It has been over ten years since the adoption of the text of the UN convention on the Rights of Persons with Disabilities (CRPD). It demands in Article 12 equal recognition before the law for all persons with disabilities.
The provision is clear in guaranteeing to all people with disabilities the right to enjoy full legal capacity on an equal basis with others, while also imposing an obligation on the states to provide them with support in exercising legal capacity.
- A person’s level of support needs should not be a barrier to obtaining support in decision-making.
However, for people with intellectual disabilities access to these rights remains particularly difficult because of the still broadly accepted concept of substitute decision-making and the absence of proper arrangements to support people to take their own decisions.
Full legal capacity means being in a position to make decisions about one’s life in big things and small.
- It affects the ability to find employment, the right to vote, the right to work, the right to marry and to hold parental rights, the right to free movement or the right to seek legal protection before courts.
- It also affects how people spend their money and what they do in their leisure time.
- Denial of legal capacity can even prevent an individual from requesting that their right to make decisions be restored.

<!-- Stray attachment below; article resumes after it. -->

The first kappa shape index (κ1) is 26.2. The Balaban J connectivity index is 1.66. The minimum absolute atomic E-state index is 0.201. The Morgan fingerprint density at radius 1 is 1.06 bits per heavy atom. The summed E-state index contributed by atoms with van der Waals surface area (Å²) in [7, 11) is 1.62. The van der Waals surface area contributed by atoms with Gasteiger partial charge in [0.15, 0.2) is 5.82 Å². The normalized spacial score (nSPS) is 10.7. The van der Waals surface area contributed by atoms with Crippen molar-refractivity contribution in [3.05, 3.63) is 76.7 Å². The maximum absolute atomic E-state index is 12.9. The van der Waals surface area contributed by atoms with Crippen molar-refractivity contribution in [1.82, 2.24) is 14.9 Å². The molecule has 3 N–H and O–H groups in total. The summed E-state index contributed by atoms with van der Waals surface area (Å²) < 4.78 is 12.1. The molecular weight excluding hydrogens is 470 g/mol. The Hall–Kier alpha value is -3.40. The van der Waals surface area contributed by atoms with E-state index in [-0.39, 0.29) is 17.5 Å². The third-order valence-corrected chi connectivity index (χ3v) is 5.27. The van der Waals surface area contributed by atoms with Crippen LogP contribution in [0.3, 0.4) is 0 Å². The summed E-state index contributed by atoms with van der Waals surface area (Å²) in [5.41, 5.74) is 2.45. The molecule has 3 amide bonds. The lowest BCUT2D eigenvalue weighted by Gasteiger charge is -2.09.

One of the most important reasons for the resistance against and slow implementation of the concept of full legal capacity for people with intellectual disabilities in the past ten years has been the concern for the safety and security of the person. People with intellectual disabilities are often perceived as especially vulnerable to abuse, manipulation and the possibility of taking decisions against their own best interests. This is a valid concern, even considering that the requirements for people with intellectual disabilities should not be higher than for anybody else – they also should have the opportunity to make errors and to learn from them.
Article 12 of the CRPD recognises that individuals who are in need of support for making their decisions may be at increased risk of abuse. Therefore paragraph 4 of Article 12 requires safeguards to be put in place as safety measures to prevent it. Inclusion Europe and its members fully support this: support for decision-making and safeguards must be developed hand in hand.
The challenge is to define the concept of safeguards appropriately:
- how to respect the principle of autonomy,
- to protect people with intellectual disabilities, and
- prevent abuse without being paternalistic.
What are adequate safeguards in a supported decision-making model?
- Substitute decision-making certainly cannot be considered as a safeguard, as it has been sometimes argued or discussed.
This paper aims at providing Inclusion Europe’s members and other interested stakeholders with an overview of the current understanding of “safeguards”, its potential content and measures for consideration and standards for those safeguards.
Download here Safeguards in supported decision-making (language versions):
This paper was approved by the Inclusion Europe General Assembly 2017 in Prague.
- All about right to decide
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